Kerr v. Clampitt/Opinion of the Court
By the system of procedure in civil cases adopted in Utah, an appeal lies to its Supreme Court from an order of its District Courts granting or refusing a new trial, as well as from a final judgment. The statute enumerates the grounds upon which the verdict of a jury, or the finding of a court or a referee, may be set aside, and a new trial had upon the application of the party aggrieved, and provides the mode in which such grounds shall be presented to the court. If the new trial be asked for irregularity in the proceedings of the court, jury, or adverse party, or for abuse of discretion by which either party was prevented from having a fair trial, or for misconduct of the jury, or accident or surprise which ordinary prudence could not have guarded against, or for newly discovered evidence, the application must be made upon affidavits. If the new trial be asked for excessive damages, or insufficiency of the evidence to justify the verdict or other decision, or that it is against law, or for errors occurring at the trial, the application must be made upon a statement of the case, setting forth so much of the proceedings had, evidence given or offered, and rulings of the court, as will distinctly present the grounds urged in its support. But whether the application be made upon affidavits, or a statement thus prepared, the rulings thereon, whether of the District Court originally, or of the Supreme Court of the Territory on appeal, are not subject to review by this tribunal. We have no jurisdiction to revise the action of an inferior court upon the question of granting or refusing a new trial, however meritorious the grounds presented for its consideration or erroneous its decis on. The final judgment cannot be examined through the rulings of the lower court upon that question. If, therefore, when the final judgment is brought before us for review by writ of error, no other documents are presented for our consideration than such as were before the inferior court upon the application for a new trial, we cannot look into them; and, if error is not otherwise disclosed by the record, the judgment must be affirmed. And such is the condition of the case at bar. No question was before the District Court or the Supreme Court of the Territory, except such as arose on the application for a new trial.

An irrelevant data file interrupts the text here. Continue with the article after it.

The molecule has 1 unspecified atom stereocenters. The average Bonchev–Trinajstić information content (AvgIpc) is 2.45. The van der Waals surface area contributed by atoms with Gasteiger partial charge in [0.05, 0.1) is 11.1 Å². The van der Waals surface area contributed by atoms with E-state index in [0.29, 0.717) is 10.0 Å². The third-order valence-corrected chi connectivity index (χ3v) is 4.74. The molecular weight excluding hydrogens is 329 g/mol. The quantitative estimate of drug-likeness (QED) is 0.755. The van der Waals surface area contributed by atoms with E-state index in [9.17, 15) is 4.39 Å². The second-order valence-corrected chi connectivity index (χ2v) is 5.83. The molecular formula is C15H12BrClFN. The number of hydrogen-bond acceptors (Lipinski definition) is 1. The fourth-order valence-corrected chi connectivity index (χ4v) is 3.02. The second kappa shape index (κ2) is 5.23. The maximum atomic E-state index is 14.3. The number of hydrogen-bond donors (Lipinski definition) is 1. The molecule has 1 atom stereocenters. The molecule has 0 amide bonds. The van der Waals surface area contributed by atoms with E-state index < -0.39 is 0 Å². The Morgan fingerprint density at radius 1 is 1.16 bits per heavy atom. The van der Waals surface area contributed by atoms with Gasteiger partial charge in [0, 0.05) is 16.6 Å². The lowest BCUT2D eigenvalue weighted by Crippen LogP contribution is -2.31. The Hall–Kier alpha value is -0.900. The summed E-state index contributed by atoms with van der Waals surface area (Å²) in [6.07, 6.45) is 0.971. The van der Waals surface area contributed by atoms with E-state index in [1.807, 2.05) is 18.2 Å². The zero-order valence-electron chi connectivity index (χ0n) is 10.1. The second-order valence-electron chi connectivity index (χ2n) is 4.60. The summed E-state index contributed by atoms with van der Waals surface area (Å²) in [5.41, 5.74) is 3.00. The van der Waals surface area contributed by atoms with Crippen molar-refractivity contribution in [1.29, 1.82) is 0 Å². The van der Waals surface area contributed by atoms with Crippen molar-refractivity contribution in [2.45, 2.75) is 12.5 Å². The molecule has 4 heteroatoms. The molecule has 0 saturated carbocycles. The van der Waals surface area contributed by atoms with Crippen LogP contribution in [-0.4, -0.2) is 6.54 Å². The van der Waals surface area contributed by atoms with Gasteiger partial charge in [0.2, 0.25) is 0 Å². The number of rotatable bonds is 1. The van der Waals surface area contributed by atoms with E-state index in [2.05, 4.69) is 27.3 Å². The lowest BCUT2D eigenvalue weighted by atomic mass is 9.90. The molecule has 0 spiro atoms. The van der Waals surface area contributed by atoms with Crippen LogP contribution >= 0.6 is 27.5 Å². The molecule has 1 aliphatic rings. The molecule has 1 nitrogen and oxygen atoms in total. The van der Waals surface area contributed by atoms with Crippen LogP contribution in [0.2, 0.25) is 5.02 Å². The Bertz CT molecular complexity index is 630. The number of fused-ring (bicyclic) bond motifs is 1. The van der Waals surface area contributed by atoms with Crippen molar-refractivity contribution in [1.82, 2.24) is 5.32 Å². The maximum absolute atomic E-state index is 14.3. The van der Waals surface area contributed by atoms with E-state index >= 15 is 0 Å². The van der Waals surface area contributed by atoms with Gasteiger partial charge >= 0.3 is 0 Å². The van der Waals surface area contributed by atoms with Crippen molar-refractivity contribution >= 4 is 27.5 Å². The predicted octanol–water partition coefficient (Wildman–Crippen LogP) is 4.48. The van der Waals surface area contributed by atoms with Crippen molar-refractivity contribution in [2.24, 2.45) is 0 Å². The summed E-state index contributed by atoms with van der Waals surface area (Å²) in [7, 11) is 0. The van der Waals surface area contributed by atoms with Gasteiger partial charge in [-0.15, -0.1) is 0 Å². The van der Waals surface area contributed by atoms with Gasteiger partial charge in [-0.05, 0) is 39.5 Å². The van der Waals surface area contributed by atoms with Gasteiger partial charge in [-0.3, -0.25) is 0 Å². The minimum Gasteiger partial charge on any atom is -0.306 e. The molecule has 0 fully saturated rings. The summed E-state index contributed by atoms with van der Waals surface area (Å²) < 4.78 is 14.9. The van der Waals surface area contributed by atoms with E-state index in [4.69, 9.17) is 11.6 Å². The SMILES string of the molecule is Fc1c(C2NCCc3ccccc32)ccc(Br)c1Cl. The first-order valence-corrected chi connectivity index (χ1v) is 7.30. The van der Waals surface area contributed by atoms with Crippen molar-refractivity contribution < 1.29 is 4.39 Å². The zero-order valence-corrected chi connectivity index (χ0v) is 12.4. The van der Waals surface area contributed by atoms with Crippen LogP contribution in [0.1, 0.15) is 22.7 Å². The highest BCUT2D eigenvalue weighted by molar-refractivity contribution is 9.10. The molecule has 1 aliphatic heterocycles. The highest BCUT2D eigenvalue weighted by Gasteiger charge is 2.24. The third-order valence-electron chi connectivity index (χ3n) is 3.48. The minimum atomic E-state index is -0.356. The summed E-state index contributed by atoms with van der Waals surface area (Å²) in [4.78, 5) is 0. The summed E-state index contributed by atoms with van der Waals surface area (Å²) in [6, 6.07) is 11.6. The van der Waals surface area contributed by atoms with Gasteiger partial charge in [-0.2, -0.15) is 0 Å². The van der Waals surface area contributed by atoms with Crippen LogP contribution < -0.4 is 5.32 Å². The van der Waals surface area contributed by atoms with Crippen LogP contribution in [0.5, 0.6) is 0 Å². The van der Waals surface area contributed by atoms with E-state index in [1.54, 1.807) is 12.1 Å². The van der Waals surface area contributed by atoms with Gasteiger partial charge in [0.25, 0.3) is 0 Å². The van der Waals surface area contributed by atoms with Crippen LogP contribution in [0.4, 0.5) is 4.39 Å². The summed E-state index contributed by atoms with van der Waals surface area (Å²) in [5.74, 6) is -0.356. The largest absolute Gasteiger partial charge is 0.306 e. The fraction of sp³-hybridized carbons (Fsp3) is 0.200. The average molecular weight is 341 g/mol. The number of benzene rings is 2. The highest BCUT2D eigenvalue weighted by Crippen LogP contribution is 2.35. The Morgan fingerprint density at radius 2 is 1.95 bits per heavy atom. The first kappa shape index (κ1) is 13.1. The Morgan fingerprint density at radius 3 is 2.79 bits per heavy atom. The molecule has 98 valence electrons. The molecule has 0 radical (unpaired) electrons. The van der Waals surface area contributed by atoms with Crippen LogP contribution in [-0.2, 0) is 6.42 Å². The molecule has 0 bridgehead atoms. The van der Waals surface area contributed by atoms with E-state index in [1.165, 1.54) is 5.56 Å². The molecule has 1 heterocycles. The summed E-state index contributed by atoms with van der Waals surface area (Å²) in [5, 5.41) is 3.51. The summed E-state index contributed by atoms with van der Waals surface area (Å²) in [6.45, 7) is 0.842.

The statute of Utah also provides the mode in which the final judgments of its district courts may be reviewed. It requires a statement of the errors alleged upon which the appellant relies, with so much of the evidence as may be necessary to explain them. Compiled Laws of Utah of 1876, sects. 1413, 1550, and 1555. This statement is only another name for a bill of exceptions, and is subject to similar rules. It will often embody substantially the same matters which are presented on a motion for a new trial, and it is not uncommon for counsel to stipulate that the statement on the motion shall be treated as a statement or bill of exceptions on appeal from the judgment. But, unless it is so stipulated, the statement intended for the motion cannot be used on appeal from the judgment, or considered here. We must have before us a bill of exceptions, or what is equivalent to such bill, upon which the final judgment below was reviewed by the Supreme Court of the Territory, or we cannot examine into any alleged errors except such as are otherwise apparent on the face of the record. The statement in the present case not being one into which we can look, there is no error presented upon which we can pass. Sparrow v. Strong, 4 Wall. 584; Casgrave v. Howland, 24 Cal. 457; Carpenter v. Williamson, 25 id. 154.